Thursday, 27 January 2011

Slicing a traditional throw in half

This is one of two exclusive posts written to christen the start of this blog, the other is Silver Bullets.

It’s only natural to want to emulate our idols and when it comes to Judo this usually means copying the signature throw variation of a highly successful Judoka. When a highly successful Judoka bursts onto the scene whether a new or unusual variation of a canonical technique there will follow a craze of copying that throw amongst us mortals involved in recreational Judo. Usually the start of this craze is closely linked to the release of a Fighting Films dvd...

In this entry I will examine and seek to dissect two of the most famous Judokas of recent years technique’s. Toshihiko Koga’s Ippon seoi nage and Kosei Inoue’s Uchi mata. 

Inoue's Uchi mata

I'll examine Inoue's Uchi mata first because its one I feel is mechanically easier to get your head around.
As with any throw we should remember first principles about spacing - the triangle and correct breaking of balance

As these are all observed in Inoue's version of uchi mata.

Lets examine Inoue's uchi mata

Inoue first demonstrates the canonical hikidashi entry method whereby he first steps in with his right foot and then brings in his left foot as a supporting/pivoting foot and his right leg sweeps through uke.

The canonical hikidashi first step:

Inoue's oikomi Uchi mata first step:

Inoue 'slices the traditional Uchi mata in half' in the words of Neil Adams. As he enters with a single Oikomi entry step.

Here we can see Inoue preparing for his entry, weighting his uke:

Inoue then enters, the foot is either placed horziontally to the line of uke's toes or horizontally:

Inour still observes the triangle with his initial step and applies a strong tsurikomi action to effect kuzushi as can be evidenced by his uke being on his toes.

The space observable between Inoue's hips and his uke's as a result of observing the triangle are vital as it allows space for his uke's balance to broken forward and his own hips to fit into:

The combination of expert tsurikomi and kuzushi throughout the tsukuri phase means Inoue's uke is completely loaded onto his hip allowing Inoue to sweep the leg through to effect the Uchi mata

A perfect ippon scoring technique:

Inoue's method of  entry can be applied to other throws on a retreating opponent and a static one

At this point the throw can become a Harai goshi, Tai otoshi, Ashi gurma, Koshi guruma, Tsurikomi goshi etc...

Koga's Seoi nage

This video shows Koga's seoi nage in application in a kenka yotsu situation. However, it reveals some fundamentals about the entry that are applicable to both kenka and ai yotsu.

Koga starts in a kenka yotsu situation.

His first step observes the correct spacing and the triangle principle

Similarly to the Inoue stepping pattern the first step is not with the normal right foot, but rather with the left.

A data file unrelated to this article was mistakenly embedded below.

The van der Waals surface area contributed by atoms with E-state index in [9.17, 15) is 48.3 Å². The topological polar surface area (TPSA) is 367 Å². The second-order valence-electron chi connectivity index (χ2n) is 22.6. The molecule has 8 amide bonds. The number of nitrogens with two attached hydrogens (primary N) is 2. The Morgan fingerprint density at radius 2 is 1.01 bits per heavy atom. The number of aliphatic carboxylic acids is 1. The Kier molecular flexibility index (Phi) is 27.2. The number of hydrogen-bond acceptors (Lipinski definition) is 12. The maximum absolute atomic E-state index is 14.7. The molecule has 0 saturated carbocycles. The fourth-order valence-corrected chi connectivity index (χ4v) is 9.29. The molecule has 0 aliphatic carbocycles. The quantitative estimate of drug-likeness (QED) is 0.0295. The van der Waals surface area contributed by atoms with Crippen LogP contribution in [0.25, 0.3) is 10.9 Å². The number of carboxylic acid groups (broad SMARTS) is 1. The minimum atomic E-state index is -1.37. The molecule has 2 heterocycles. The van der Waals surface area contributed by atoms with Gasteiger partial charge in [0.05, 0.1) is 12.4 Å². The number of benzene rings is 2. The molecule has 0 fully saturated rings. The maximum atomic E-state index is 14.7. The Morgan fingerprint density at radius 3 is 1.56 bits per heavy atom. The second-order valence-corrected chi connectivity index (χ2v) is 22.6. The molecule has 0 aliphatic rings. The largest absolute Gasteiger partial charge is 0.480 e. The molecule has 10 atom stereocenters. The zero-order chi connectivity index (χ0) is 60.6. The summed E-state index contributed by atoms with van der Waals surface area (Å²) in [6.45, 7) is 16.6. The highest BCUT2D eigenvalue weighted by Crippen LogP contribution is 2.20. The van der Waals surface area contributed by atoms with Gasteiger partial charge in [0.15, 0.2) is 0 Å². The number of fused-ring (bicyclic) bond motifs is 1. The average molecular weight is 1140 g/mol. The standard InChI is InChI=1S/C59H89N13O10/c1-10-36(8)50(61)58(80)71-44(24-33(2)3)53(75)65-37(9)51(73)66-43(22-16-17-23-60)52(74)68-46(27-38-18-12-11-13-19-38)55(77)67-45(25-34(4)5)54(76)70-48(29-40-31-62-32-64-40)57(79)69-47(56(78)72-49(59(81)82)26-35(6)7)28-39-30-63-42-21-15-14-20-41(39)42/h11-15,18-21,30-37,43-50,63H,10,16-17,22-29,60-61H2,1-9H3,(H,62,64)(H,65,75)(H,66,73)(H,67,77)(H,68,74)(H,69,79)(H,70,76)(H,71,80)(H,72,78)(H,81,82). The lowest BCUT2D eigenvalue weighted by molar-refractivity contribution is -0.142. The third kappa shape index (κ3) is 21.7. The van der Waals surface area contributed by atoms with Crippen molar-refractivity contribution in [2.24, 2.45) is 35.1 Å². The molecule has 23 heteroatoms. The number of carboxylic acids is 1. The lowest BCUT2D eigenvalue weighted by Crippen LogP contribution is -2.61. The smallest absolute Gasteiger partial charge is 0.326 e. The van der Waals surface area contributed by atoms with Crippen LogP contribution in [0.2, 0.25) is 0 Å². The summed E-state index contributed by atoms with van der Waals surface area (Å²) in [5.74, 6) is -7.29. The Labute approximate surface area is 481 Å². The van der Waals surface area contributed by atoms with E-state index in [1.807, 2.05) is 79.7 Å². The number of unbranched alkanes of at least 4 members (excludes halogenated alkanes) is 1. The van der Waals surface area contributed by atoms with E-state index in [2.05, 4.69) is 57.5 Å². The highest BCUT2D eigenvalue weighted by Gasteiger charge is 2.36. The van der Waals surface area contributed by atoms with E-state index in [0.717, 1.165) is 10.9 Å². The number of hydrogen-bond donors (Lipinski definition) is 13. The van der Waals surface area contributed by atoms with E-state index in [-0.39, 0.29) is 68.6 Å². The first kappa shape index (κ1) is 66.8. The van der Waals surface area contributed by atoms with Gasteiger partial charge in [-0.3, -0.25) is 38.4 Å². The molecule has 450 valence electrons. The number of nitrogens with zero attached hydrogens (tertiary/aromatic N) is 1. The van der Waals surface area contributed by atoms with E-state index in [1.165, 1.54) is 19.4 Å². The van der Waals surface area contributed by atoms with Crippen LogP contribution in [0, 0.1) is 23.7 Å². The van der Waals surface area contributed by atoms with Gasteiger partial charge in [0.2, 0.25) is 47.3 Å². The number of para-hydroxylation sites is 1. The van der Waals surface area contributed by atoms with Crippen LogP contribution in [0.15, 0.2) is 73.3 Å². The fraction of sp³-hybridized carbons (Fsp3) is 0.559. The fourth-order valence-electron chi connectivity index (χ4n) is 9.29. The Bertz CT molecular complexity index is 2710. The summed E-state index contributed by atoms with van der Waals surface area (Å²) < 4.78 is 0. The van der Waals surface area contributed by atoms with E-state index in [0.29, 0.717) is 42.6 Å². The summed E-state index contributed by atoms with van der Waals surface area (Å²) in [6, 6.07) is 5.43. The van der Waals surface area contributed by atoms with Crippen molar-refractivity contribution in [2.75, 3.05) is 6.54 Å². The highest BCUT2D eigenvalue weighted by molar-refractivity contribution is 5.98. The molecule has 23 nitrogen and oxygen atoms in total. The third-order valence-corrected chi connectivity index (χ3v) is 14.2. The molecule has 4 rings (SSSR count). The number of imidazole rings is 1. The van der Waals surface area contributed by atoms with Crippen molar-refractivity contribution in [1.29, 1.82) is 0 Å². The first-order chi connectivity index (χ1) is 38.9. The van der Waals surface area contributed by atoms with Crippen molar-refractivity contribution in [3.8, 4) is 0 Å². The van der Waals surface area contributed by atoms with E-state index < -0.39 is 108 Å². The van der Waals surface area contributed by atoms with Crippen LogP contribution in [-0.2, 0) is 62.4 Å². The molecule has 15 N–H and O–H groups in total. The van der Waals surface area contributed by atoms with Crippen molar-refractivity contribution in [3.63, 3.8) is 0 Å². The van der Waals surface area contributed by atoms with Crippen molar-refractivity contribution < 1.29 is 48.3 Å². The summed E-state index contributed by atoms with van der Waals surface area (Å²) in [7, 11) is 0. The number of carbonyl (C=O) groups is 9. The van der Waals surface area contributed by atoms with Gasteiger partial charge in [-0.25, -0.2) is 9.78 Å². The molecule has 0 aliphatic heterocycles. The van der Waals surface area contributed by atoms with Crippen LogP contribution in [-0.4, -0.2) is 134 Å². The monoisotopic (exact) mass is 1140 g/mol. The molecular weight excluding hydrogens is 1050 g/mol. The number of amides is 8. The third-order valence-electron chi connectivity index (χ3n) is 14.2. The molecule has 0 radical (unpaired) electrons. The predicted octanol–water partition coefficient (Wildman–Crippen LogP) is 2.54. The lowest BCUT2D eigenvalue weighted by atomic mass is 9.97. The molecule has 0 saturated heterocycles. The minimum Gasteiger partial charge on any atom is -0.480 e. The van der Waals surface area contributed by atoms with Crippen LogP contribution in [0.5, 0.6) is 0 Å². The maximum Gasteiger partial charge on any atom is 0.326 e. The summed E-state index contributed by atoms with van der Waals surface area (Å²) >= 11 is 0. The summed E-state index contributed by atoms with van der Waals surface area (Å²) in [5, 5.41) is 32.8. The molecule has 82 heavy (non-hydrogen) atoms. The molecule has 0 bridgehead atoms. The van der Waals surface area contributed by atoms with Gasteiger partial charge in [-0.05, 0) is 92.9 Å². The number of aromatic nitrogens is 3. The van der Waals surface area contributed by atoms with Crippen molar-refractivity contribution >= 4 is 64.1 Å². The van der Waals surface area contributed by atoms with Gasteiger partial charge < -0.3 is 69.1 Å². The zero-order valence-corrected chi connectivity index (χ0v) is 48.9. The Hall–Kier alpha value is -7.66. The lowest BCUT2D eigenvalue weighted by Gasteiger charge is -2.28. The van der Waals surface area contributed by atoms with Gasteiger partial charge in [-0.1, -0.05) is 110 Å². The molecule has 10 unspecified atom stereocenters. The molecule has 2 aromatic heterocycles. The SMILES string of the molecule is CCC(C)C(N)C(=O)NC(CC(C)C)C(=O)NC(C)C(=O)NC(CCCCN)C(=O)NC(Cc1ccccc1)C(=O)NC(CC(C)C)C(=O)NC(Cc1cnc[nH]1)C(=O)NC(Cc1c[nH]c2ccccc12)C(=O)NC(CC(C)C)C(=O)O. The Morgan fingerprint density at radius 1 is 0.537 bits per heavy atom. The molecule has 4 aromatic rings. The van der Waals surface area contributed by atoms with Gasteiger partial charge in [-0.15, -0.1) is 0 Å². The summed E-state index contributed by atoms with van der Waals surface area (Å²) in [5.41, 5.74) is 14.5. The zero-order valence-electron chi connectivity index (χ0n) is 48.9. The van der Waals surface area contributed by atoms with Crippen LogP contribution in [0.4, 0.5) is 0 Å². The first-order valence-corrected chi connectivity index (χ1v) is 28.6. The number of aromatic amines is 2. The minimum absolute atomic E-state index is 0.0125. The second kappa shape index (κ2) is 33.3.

Koga's initial step observes the triangle and allows himself space to break uke's balance forward and insert his hips, which comes with the next, deep step.

Crucially here Koga performs a tsugi ashi style step

Before stepping deep with the right foot.

From a different angle and in a dynamic situation it looks like this:

Koga uses his extraoridnary tai sabaki and movement skills to position himself perfectly for the entry.

Observing the triangle with his initial step, he inserts the other leg deeply, because of the space he has given himself.

And the throw is completed in a picture pefect manner:
The main error seen when people try and copy Koga's seoi nage entry and indeed in many normal seoi nage is that they get to this position:

And then attempt to reverse into uke to effect the throw:

However, what you should be aiming to from this position is to project uke forward as much as possible whilst manouvering your hips under their centre of gravity.

The disrupting of uke's balance through forward projection and movement of your hips under their centre of gravity is what effects this devastatingly effective throw.


  1. Isn't this Inoue's tobikomi uchimata? I understand oikomi looks basically like a normal uchimata with a normal entry and a sweep attacking uke's right leg. Tobikomi is the one he leaps in and throws iirc. Sorry if I mixed up

  2. As I understand it there are 4 conventional entry methods hikidashi, oikomi, tobikomi and mawarikomi.

    Hikidashi being the standard entry method and meaning 'drawing out'. Oikomi being the method I talk about in post meaning 'dashing in'. Tobikomi meaning 'jumping in' and Mawarikomi meaning 'spinning in'.

    As I understand it tobikomi is the same footwork as hikidashi except that it is done on a retreating uke whereas hikidashi is done on an advancing uke.

    This is just me going off what is in my copy of Best Judo. I don't know if this is definitive or if there has been a translation error.